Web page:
Using Rotation to Draw Complex Shapes in Figma

Or, what woodworking taught me about drawing on a computer

John W. Long
Jan 10 · 4 min read
Precise rotation turns out to be one of the most powerful tools we have as designers. The ancient Greeks proved that you could construct many shapes including the hexagon (shown here) with only a compass and a straight edge. (Art created with Compass photo by Matt Artz.)

I build web applications for a living. And while I love working on software, there is something temporary about the work. Very little of what I make lasts for any length of time. The pace that software evolves is so rapid that 10 years out and what remains is either so dated that I wouldn’t put it in my portfolio or it has evolved so much that little remains from the original design.

Maybe this is what I find so inspiring about woodworking and metalworking. At least if you build something with your hands it is physical and has the opportunity to last.

One of the things that is very interesting about watching people work with dangerous machinery like saws, mills, and routers is that they often achieve extraordinary results with simple repeatable movements.

When you work with the physical (wood and metal) you can’t just click undo! If something goes wrong you lose your work or even worse a finger! The stakes are high! This has led woodworkers and metalworkers to develop sophisticated systems not only to be safe, but also to make it easy to perform the same operations over and over again. These systems are often called jigs. I’ve started to look for jigs in my own work and it has led me to some interesting insights.

Today, I’d like to show you how to use rotations to make complex shapes in a modern illustration program. I’m going to be demonstrating this in Figma, but you can use the same techniques to achieve the similar results in any illustration program that supports rotation.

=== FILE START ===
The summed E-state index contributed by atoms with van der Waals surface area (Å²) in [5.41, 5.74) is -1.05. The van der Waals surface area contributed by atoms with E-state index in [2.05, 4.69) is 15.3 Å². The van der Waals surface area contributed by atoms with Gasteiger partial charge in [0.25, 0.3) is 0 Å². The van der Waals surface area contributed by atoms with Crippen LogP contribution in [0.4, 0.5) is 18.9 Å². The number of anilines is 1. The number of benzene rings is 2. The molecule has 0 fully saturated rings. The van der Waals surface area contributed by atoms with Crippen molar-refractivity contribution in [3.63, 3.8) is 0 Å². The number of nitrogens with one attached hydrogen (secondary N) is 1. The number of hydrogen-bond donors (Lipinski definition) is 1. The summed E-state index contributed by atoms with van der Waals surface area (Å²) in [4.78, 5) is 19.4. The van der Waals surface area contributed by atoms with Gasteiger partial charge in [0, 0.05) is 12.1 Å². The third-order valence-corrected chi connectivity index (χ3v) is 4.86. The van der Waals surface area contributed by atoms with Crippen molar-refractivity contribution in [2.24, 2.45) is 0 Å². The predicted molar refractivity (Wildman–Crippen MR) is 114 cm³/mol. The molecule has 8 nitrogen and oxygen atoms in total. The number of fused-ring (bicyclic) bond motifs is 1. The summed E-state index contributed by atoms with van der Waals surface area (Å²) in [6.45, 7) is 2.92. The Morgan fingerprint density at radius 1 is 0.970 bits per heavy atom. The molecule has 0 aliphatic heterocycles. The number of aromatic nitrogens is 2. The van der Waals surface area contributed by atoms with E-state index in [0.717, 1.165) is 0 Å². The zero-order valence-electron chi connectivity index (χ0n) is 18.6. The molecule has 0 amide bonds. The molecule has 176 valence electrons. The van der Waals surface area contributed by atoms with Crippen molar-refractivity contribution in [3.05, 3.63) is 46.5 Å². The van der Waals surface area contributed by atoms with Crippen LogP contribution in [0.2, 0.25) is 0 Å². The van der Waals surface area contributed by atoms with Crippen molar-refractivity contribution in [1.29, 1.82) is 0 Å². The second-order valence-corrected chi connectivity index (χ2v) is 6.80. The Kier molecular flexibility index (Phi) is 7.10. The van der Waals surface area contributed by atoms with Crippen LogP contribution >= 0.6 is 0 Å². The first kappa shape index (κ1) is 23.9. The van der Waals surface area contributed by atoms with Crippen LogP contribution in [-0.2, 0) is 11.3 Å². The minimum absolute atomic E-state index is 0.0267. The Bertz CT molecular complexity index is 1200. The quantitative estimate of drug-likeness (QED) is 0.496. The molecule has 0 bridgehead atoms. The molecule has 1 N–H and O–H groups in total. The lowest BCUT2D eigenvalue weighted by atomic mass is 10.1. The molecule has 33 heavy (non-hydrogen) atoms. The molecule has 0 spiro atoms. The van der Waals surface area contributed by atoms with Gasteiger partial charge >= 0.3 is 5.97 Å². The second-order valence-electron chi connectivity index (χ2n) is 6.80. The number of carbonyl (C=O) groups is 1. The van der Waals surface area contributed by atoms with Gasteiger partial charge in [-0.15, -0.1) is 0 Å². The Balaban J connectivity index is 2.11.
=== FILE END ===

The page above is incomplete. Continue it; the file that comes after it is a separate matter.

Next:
Building a gear

Let’s start with a moderately simple example: a gear.

I’ve had to draw gears many times in the course of my career. Perhaps it has something to do with the fact that gears are often used to illustrate the settings area of an app or software engineering in general.

My first attempts at drawing gears were not good. I tried drawing them freehand with the pen tool. And while you technically can draw the teeth by hand, it demands a lot of precision on a computer. More than what I was capable of. If the lines are even slightly off it won’t look right at all.

The best jigs use simple concepts to make the complex possible and repeatable.

The best jigs use simple concepts to make the complex possible and repeatable. This is especially true here. Instead of freehand drawing a gear, you can achieve fantastic results using simple shapes and rotation.

Step 1. Calculate the angle of rotation to evenly space the teeth around the edge of the gear. To do this divide 360 by the number of teeth that the gear should have. So if you want a gear to have 12 teeth: divide 360 by 12 to get 30 degrees. 30 degrees is the angle of rotation.

Step 2. Next, draw a circle to be the base of the gear:

Step 3. Now draw a long narrow rectangle along the X axis of the circle. Be sure that the rectangle pokes out on either side and is centered. (Where the rectangle extends beyond the circle it will create the teeth of the gear.)

Step 4. Clone the rectangle and rotate by your angle of rotation. Clone again and repeat until all of the teeth are accounted for. Each time you clone add the angle of rotation to the shape’s angle. In our example, clone five times and rotate 30, 60, 90, 120, and 150 degrees:

Step 5. Finally, union all of the shapes to create the perfect gear:

More Examples

We’re really just getting started. The same technique can be used to create other shapes, too.

Here’s how to create a 7-spoked helm:

In December, I did a series of videos called #30daysofzesticons. This is the helm icon from the Zest Pro.

And here’s a bike tire that was constructed with the same technique:

As you can see, rotation can be used to create many complex gear- and star-like shapes. I hope this serves as inspiration for identifying drawing jigs in your own work. There are many more types. A few of them have yet to be invented. Have you discovered your own drawing jigs? Let me know in the comments below!

By day John works as a Product Designer in the Raleigh / Durham area. By night he works on his side project Zest Icons. Need icons for your app? Try Zest Pro.


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John W. Long

Written by

Director of Product Designer at @Teamworks. Creator of I also write about Sass on @TheSassWay.



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